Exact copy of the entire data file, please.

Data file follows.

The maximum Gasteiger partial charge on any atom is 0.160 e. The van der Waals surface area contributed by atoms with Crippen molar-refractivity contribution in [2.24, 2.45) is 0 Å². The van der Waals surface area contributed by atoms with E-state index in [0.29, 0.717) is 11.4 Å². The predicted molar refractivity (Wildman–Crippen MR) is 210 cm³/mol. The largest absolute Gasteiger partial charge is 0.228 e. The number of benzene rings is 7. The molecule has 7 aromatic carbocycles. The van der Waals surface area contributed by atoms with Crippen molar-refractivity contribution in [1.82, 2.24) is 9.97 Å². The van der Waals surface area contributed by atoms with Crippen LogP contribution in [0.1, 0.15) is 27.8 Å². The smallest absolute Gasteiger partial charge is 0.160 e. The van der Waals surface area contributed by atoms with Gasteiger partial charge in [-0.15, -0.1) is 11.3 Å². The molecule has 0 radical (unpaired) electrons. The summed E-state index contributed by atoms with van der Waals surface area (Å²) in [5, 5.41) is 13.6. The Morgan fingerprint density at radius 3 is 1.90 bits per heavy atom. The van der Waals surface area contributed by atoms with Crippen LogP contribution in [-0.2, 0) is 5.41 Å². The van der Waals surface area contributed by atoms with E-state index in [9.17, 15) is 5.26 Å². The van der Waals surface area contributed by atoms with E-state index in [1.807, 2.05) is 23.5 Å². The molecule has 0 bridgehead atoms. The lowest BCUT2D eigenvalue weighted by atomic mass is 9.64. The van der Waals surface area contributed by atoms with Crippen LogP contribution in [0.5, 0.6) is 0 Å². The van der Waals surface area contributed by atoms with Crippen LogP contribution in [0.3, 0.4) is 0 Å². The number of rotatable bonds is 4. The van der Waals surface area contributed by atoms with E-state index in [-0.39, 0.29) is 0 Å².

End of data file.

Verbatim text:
The maximum Gasteiger partial charge on any atom is 0.160 e. The van der Waals surface area contributed by atoms with Crippen molar-refractivity contribution in [2.24, 2.45) is 0 Å². The van der Waals surface area contributed by atoms with E-state index in [0.29, 0.717) is 11.4 Å². The predicted molar refractivity (Wildman–Crippen MR) is 210 cm³/mol. The largest absolute Gasteiger partial charge is 0.228 e. The number of benzene rings is 7. The molecule has 7 aromatic carbocycles. The van der Waals surface area contributed by atoms with Crippen molar-refractivity contribution in [1.82, 2.24) is 9.97 Å². The van der Waals surface area contributed by atoms with Crippen LogP contribution in [0.1, 0.15) is 27.8 Å². The smallest absolute Gasteiger partial charge is 0.160 e. The van der Waals surface area contributed by atoms with Gasteiger partial charge in [-0.15, -0.1) is 11.3 Å². The molecule has 0 radical (unpaired) electrons. The summed E-state index contributed by atoms with van der Waals surface area (Å²) in [5, 5.41) is 13.6. The Morgan fingerprint density at radius 3 is 1.90 bits per heavy atom. The van der Waals surface area contributed by atoms with Crippen LogP contribution in [-0.2, 0) is 5.41 Å². The van der Waals surface area contributed by atoms with E-state index in [9.17, 15) is 5.26 Å². The van der Waals surface area contributed by atoms with E-state index in [1.807, 2.05) is 23.5 Å². The molecule has 0 bridgehead atoms. The lowest BCUT2D eigenvalue weighted by atomic mass is 9.64. The van der Waals surface area contributed by atoms with Crippen LogP contribution in [0.5, 0.6) is 0 Å². The van der Waals surface area contributed by atoms with Crippen LogP contribution in [0.3, 0.4) is 0 Å². The number of rotatable bonds is 4. The van der Waals surface area contributed by atoms with E-state index in [-0.39, 0.29) is 0 Å².